My only complaint — and again, I weigh in at 200 lbs on a 5′ 10″ frame — is that the Phylon is too soft. I could feel the Phylon compress and rebound, which made the heel-to-toe transition seem a little slow. If you are a quicker guard/forward who is light on your feet, this won’t be an issue at all and the Jordan Fly Lockdown should feel great on-court.
First of all, some sites say that the Jordan Fly Lockdown features a “mixed-media upper of leather, synthetics, and textile.” Leather shouldn’t even be mentioned because it is only on the top of the tongue — not exactly a piece for performance. What we do get with the textile is a form-fitting upper that flexes in all the right ways but holds solid where it needs to.
The material is not exactly a woven like the Jordan 32’s Flyknit or even the Jordan 29, but more like the Jordan 15 — wide bands of fabric woven over and under so one strand will pull against the other, providing lateral stability when playing but allowing the toebox to flex freely while running. I know, it’s an evolution of the Jordan 19 lace cover concept. I never understood how an independent lace cover was supposed to provide containment, but the Jordan Fly Lockdown does. Fuse is found on the high-wear areas of the toebox, and the midfoot laces almost mimic the Jordan III look with rubber lace holes. Otherwise, all textile, all the time.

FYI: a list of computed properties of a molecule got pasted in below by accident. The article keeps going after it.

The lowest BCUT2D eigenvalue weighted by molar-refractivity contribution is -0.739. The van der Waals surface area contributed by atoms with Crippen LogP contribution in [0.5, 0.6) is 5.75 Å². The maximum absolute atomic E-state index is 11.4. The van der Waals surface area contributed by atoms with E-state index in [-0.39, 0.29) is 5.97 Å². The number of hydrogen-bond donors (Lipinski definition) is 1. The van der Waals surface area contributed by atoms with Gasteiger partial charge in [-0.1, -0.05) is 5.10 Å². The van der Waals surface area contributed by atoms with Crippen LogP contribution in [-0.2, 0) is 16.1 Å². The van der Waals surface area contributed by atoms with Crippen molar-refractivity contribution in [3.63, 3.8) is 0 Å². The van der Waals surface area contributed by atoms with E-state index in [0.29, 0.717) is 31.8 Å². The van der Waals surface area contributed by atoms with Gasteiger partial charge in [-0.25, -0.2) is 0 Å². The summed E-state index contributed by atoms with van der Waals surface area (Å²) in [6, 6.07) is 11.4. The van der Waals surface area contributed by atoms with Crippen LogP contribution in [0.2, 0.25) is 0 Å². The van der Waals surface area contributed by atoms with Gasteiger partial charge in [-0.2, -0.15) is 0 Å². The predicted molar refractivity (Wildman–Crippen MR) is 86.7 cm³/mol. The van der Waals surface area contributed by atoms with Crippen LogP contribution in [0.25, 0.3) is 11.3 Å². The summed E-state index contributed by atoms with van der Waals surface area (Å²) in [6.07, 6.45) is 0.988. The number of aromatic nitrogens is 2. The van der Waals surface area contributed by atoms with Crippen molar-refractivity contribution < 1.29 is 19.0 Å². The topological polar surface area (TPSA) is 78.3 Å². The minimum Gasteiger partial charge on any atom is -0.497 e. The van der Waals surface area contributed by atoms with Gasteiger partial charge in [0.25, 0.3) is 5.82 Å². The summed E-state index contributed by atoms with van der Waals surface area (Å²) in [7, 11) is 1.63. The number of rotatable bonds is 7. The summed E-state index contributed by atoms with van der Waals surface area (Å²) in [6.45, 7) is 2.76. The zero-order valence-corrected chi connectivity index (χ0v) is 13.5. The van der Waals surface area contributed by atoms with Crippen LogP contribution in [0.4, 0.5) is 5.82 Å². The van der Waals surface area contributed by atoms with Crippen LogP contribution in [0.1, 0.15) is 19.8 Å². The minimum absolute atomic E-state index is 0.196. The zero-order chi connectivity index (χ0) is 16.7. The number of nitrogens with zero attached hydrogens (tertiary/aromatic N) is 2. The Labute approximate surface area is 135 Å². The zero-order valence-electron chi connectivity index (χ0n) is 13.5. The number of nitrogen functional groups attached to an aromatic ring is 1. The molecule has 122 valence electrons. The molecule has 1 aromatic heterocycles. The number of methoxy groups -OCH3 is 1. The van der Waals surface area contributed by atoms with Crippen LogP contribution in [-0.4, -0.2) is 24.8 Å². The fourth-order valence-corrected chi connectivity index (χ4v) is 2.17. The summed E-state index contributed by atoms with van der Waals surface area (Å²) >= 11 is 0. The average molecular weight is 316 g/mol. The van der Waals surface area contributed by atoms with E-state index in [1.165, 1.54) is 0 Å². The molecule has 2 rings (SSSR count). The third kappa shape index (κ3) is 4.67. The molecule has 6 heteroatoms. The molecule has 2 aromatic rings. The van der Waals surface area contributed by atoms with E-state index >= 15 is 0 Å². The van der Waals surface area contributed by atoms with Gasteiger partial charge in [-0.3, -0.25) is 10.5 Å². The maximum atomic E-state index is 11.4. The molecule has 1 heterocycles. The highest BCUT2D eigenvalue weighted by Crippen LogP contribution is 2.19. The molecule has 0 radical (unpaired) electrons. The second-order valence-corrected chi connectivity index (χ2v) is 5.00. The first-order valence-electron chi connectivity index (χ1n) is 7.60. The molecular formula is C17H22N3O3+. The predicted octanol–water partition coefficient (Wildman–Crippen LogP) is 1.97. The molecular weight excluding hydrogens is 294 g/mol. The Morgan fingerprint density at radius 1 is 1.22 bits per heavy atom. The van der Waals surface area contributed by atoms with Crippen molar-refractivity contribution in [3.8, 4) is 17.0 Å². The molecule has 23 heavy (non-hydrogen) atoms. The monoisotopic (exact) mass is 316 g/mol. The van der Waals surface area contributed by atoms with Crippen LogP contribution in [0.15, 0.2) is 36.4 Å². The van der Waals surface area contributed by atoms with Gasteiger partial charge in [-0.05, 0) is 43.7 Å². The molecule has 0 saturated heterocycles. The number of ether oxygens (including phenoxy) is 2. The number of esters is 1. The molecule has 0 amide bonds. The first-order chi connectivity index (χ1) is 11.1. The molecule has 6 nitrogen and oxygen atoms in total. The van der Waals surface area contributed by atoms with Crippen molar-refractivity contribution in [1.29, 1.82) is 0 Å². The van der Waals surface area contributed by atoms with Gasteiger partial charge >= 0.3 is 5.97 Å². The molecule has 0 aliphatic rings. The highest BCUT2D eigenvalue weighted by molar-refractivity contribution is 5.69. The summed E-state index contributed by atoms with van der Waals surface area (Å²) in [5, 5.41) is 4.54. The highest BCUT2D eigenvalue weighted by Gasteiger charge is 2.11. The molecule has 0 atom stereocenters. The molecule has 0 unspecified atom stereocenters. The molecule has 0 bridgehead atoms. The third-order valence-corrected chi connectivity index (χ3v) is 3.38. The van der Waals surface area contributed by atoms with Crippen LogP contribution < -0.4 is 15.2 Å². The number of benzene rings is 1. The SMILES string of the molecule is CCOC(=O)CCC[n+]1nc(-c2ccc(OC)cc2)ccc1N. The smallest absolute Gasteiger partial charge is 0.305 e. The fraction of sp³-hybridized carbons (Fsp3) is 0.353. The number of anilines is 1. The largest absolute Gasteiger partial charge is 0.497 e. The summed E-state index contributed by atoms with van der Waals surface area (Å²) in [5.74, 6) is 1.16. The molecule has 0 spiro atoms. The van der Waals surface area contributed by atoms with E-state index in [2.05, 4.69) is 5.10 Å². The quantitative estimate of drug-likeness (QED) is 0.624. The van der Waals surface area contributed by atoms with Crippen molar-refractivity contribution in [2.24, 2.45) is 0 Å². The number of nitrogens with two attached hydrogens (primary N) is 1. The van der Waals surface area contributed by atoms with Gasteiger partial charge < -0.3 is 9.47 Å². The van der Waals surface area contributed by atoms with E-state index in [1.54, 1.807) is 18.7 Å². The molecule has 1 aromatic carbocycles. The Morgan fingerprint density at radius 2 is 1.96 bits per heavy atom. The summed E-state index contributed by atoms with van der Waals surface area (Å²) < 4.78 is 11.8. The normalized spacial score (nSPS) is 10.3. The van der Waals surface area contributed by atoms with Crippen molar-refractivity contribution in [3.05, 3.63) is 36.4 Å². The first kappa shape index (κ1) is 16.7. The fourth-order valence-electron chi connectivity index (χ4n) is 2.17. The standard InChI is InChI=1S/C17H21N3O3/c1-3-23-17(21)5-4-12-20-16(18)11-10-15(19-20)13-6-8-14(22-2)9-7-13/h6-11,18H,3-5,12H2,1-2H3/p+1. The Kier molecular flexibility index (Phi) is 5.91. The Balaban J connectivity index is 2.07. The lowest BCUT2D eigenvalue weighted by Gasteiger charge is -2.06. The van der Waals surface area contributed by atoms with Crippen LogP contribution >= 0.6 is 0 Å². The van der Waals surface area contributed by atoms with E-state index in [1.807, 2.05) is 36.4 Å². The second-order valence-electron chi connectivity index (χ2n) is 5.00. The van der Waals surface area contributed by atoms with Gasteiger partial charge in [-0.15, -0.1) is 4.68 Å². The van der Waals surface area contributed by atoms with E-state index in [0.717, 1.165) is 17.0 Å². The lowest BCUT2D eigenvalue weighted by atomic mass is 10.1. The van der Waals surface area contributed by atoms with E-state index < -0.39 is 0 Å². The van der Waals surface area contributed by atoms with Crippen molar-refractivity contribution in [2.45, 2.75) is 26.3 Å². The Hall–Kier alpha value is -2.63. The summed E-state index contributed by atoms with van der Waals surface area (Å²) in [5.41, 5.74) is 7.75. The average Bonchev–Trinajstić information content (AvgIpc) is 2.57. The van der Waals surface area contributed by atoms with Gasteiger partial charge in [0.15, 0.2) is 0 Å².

By using a full textile upper, the Jordan Fly Lockdown provides great — you guessed it — lockdown. When first stepping into the shoe you will notice the forefoot is cut narrow but it isn’t restrictive (thank you again textile upper).
The lacing system is both traditional and internal, but it’s straight-forward; it allows the shoe to be pulled easily around the foot. The heel has a thick area of padding just around the ankle area, and coupled with the padded tongue, it takes up any dead space in the area for complete…yeah, lockdown. There is seriously no movement inside the shoe when laced tight, although I did get a little lace pressure at the next-to-top lace hole where it switches from the runner eyelets back to one internal loop. No numbness, but you may have to loosen slightly to prevent irritation.
As for length and sizing, definitely stay true-to-size unless you are super-wide. I am a little wider but not enough to switch from a normal D, and the Jordan Fly Lockdown fit me perfectly. I had about a thumbs-width in the length of the toebox (which is normal for me), so if you want that serious 1:1 fit, you could go a half size down.